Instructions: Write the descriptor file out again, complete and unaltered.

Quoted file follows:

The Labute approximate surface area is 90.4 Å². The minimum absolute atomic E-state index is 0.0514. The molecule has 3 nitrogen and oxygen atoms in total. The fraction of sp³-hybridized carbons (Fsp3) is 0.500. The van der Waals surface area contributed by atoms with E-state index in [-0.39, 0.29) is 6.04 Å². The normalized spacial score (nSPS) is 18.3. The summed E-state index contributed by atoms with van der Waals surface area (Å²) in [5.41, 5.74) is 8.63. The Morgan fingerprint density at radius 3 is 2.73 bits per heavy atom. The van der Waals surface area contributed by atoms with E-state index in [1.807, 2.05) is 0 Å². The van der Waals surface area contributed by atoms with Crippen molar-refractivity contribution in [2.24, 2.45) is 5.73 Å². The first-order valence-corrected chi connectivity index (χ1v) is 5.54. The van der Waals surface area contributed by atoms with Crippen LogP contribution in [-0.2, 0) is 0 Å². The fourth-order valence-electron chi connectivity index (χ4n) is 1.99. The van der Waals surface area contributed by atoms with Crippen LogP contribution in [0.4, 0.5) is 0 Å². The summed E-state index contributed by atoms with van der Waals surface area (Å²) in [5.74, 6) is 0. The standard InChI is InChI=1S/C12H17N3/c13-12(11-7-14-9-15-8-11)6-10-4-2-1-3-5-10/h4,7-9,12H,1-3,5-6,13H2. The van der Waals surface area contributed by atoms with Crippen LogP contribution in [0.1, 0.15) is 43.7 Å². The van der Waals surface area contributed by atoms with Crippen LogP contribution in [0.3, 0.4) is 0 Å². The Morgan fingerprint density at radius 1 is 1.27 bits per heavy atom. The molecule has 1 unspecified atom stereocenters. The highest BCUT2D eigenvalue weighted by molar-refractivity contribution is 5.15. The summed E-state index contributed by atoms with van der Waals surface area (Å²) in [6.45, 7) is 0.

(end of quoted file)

The Labute approximate surface area is 90.4 Å². The minimum absolute atomic E-state index is 0.0514. The molecule has 3 nitrogen and oxygen atoms in total. The fraction of sp³-hybridized carbons (Fsp3) is 0.500. The van der Waals surface area contributed by atoms with E-state index in [-0.39, 0.29) is 6.04 Å². The normalized spacial score (nSPS) is 18.3. The summed E-state index contributed by atoms with van der Waals surface area (Å²) in [5.41, 5.74) is 8.63. The Morgan fingerprint density at radius 3 is 2.73 bits per heavy atom. The van der Waals surface area contributed by atoms with E-state index in [1.807, 2.05) is 0 Å². The van der Waals surface area contributed by atoms with Crippen molar-refractivity contribution in [2.24, 2.45) is 5.73 Å². The first-order valence-corrected chi connectivity index (χ1v) is 5.54. The van der Waals surface area contributed by atoms with Crippen LogP contribution in [-0.2, 0) is 0 Å². The fourth-order valence-electron chi connectivity index (χ4n) is 1.99. The van der Waals surface area contributed by atoms with Crippen LogP contribution in [0.4, 0.5) is 0 Å². The summed E-state index contributed by atoms with van der Waals surface area (Å²) in [5.74, 6) is 0. The standard InChI is InChI=1S/C12H17N3/c13-12(11-7-14-9-15-8-11)6-10-4-2-1-3-5-10/h4,7-9,12H,1-3,5-6,13H2. The van der Waals surface area contributed by atoms with Crippen LogP contribution in [0.1, 0.15) is 43.7 Å². The van der Waals surface area contributed by atoms with Crippen LogP contribution in [0.3, 0.4) is 0 Å². The Morgan fingerprint density at radius 1 is 1.27 bits per heavy atom. The molecule has 1 unspecified atom stereocenters. The highest BCUT2D eigenvalue weighted by molar-refractivity contribution is 5.15. The summed E-state index contributed by atoms with van der Waals surface area (Å²) in [6.45, 7) is 0.